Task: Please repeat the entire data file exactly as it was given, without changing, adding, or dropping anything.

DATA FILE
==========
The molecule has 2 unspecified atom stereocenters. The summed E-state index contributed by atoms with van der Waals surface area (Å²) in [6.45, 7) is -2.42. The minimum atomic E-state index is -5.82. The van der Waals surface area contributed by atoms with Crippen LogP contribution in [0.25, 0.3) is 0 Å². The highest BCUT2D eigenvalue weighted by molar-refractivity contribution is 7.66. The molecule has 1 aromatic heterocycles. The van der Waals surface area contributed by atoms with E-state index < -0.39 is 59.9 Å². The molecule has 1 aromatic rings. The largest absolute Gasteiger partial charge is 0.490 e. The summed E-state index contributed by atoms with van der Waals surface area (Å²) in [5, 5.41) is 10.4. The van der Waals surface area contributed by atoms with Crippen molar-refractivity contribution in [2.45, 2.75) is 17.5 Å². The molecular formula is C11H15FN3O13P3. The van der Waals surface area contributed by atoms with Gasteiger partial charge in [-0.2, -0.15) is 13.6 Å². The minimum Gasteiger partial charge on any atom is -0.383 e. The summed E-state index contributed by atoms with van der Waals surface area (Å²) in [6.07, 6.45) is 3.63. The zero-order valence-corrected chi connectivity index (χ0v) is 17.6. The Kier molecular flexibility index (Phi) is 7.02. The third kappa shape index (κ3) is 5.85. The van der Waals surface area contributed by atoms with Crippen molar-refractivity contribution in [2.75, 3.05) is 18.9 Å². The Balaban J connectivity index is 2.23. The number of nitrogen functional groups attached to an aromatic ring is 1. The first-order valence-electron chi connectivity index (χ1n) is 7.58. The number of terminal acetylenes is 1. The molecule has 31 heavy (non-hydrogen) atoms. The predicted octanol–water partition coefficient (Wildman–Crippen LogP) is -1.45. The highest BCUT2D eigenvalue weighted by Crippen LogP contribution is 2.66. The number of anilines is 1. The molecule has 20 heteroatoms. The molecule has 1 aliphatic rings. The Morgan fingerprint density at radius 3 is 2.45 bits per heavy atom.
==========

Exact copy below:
The molecule has 2 unspecified atom stereocenters. The summed E-state index contributed by atoms with van der Waals surface area (Å²) in [6.45, 7) is -2.42. The minimum atomic E-state index is -5.82. The van der Waals surface area contributed by atoms with Crippen LogP contribution in [0.25, 0.3) is 0 Å². The highest BCUT2D eigenvalue weighted by molar-refractivity contribution is 7.66. The molecule has 1 aromatic heterocycles. The van der Waals surface area contributed by atoms with E-state index < -0.39 is 59.9 Å². The molecule has 1 aromatic rings. The largest absolute Gasteiger partial charge is 0.490 e. The summed E-state index contributed by atoms with van der Waals surface area (Å²) in [5, 5.41) is 10.4. The van der Waals surface area contributed by atoms with Crippen molar-refractivity contribution in [2.45, 2.75) is 17.5 Å². The molecular formula is C11H15FN3O13P3. The van der Waals surface area contributed by atoms with Gasteiger partial charge in [-0.2, -0.15) is 13.6 Å². The minimum Gasteiger partial charge on any atom is -0.383 e. The summed E-state index contributed by atoms with van der Waals surface area (Å²) in [6.07, 6.45) is 3.63. The zero-order valence-corrected chi connectivity index (χ0v) is 17.6. The Kier molecular flexibility index (Phi) is 7.02. The third kappa shape index (κ3) is 5.85. The van der Waals surface area contributed by atoms with Crippen molar-refractivity contribution in [2.75, 3.05) is 18.9 Å². The Balaban J connectivity index is 2.23. The number of nitrogen functional groups attached to an aromatic ring is 1. The first-order valence-electron chi connectivity index (χ1n) is 7.58. The number of terminal acetylenes is 1. The molecule has 31 heavy (non-hydrogen) atoms. The predicted octanol–water partition coefficient (Wildman–Crippen LogP) is -1.45. The highest BCUT2D eigenvalue weighted by Crippen LogP contribution is 2.66. The number of anilines is 1. The molecule has 20 heteroatoms. The molecule has 1 aliphatic rings. The Morgan fingerprint density at radius 3 is 2.45 bits per heavy atom.